Monday, September 22, 2008

Guest Blog Post - Chris Van Gorder

Good evening (or morning or afternoon in California),

Today our JCOC is going to visit the USS Iwo Jima today just off the coast of Crete.

The USS Iwo Jima is one of the Navy's largest Amphibious Assault Ships which provides the Marine Corps with a means of ship-to-shore movement by helicopter in addition to movement by landing craft.

The Iwo Jima was launched on Feb 4th, 2000. The ship was accompanied on her maiden voyage by more than 2,000 World War II veterans, many of them survivors of the Battle of Iwo Jima on June 23rd, 2001.

Anyway, after our preparation, we were flown out to the amphibious assault ship in five Marine Corps CH-46 "Sea Knight" helicopters. Those of us in San Diego see that helicopter regularly - it is the tandem rotor (or banana) helicopter used to transport equipment, supplies and Marines (now JCOC members).

Our group was briefed, safety checked and given our helmets, goggles and life preservers before we left Souda Bay Naval Air Station. Our flight of five CH-46 helicopters taxied southbound on to the runway and then one-by-one, took to the sky in single file making a slow right turn to the north crossing over the airport and heading out to the USS Iwo Jima which was cruising about 25 miles off shore.

We had landed on the port or left side of the ship at the stern since we were the 5th of the five helicopters - all on the designated landing spot - precisely. When it was safe to exit the aircraft, the rear ramp was lowered and we exited to be met by a line of officers and sailors all making sure we walked exactly where we should. I could see they wondered who we were but nobody asked. As we walked around the "island" or main control tower on the ship, our safety gear was collected and we were met by the ships Captain, Capt. Robert Irelan, his Executive Officer and the Commodore of the squadron of ships. I apologize, but I did not get their names.

We were taken below to the Officers Mess and immediately broken up into groups for our day-long tours.

My group started with having breakfast/lunch with the enlisted crew, never mind that we had just finished breakfast before we left for the ship. But the breakfast was not important - meeting the Marines and sailors was. I sat with a young Marine Corp enlisted man - 20 years old just yesterday (about the age of my youngest son) - by the name of Mike Morales. He told me this was his first cruise. He also told me about his mother - a first generation immigrant from Colombia, who started work in the U.S. making $.67 per hour and now is a DEA Agent assigned to the Washington DC area. Mike told me how proud he was of his mother and how - after he re-enlists for a second tour of duty - he wants to follow in his mothers footsteps in the DEA.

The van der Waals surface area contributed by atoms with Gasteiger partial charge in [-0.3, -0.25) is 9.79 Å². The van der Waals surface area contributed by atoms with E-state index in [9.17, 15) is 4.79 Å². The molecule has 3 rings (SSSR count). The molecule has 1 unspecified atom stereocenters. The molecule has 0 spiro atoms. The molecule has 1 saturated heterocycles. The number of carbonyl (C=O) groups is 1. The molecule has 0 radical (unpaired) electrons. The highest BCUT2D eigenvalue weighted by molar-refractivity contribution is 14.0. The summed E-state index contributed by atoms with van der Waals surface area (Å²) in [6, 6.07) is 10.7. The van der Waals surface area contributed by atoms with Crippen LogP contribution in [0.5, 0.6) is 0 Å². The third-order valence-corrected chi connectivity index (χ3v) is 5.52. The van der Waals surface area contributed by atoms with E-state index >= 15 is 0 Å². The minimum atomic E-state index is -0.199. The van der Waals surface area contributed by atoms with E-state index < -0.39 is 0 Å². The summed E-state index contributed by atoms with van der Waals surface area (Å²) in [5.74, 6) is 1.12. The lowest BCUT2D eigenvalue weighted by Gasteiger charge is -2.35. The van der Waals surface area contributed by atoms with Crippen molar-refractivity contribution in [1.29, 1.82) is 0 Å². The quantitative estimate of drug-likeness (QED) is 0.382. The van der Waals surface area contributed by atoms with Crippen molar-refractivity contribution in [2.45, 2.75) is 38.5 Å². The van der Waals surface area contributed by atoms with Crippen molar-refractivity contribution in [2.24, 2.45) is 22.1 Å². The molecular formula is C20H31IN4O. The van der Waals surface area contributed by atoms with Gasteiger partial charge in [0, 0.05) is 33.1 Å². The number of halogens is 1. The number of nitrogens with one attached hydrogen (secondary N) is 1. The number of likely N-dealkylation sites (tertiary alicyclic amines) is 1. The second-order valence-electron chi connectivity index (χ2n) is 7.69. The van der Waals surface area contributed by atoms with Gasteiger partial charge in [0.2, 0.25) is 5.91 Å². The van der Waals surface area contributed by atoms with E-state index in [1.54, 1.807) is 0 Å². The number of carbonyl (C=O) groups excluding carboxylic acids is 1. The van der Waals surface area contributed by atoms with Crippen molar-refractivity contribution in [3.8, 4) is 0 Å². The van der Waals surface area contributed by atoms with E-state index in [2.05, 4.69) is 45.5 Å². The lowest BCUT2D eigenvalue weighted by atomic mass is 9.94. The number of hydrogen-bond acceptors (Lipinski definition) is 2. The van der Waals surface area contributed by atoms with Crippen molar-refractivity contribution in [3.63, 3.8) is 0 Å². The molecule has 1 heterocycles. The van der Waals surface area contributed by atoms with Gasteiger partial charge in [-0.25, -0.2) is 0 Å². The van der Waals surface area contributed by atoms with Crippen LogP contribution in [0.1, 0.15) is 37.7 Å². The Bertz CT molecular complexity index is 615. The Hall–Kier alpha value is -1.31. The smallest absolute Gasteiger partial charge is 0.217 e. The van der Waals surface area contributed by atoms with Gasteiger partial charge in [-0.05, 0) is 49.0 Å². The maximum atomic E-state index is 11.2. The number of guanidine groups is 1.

He asked me what I did and I told him about my background and several others in the JCOC. Mike told me he was very impressed that this group would come and visit. I told him not to be - that we all came to see him and his buddies - to tell them how much we appreciated their commitment and sacrifice. I told him he was a hero in our eyes.

Our conversation continued until breakfast was over but before it ended, I asked him for his mothers e-mail address so I could send her a note to tell her that her son was well. He gave me the address and told me his mother would be surprised. I sent her a note a few minutes ago.

I think that was the highlight of the day for me and yet the day had just begun.

We toured the ship, saw "fast rope" rappel demonstrations my some very young - but well trained and disciplined Marines. We saw static displays of weapons, vehicles, aircraft; combat marshal arts, and the "well deck" where $24 million amphibious hover craft (the same kind we see up at Pendleton) were loaded up and ready to go to war - or rescue - if necessary.

We also saw a Marine Corps Harrier Jump Jet take-off (photo attached), fly by and demo along with a helicopter search and rescue (one of my favorites for obvious reasons) demonstration.

At the end of the day, we had the chance to purchase some gifts from the ship, met with the Captain and Commodore for a debrief, put our safety gear back on and headed back to Souda Bay. As we walked around the corner of the island to walk to our aircraft, the enlisted personnel were lined up for us to walk in between. They did a "piping ceremony" and saluted as each of us walked through. Quite an honor for a civilian guest of little importance. Like the rest of my colleagues, we just walked through mouthing thank you to each of the heroes paying us this honor.

I wish I could find a better way to honor them.


Tomorrow - off to Rota, Spain and the U.S. Coast Guard. Cvg

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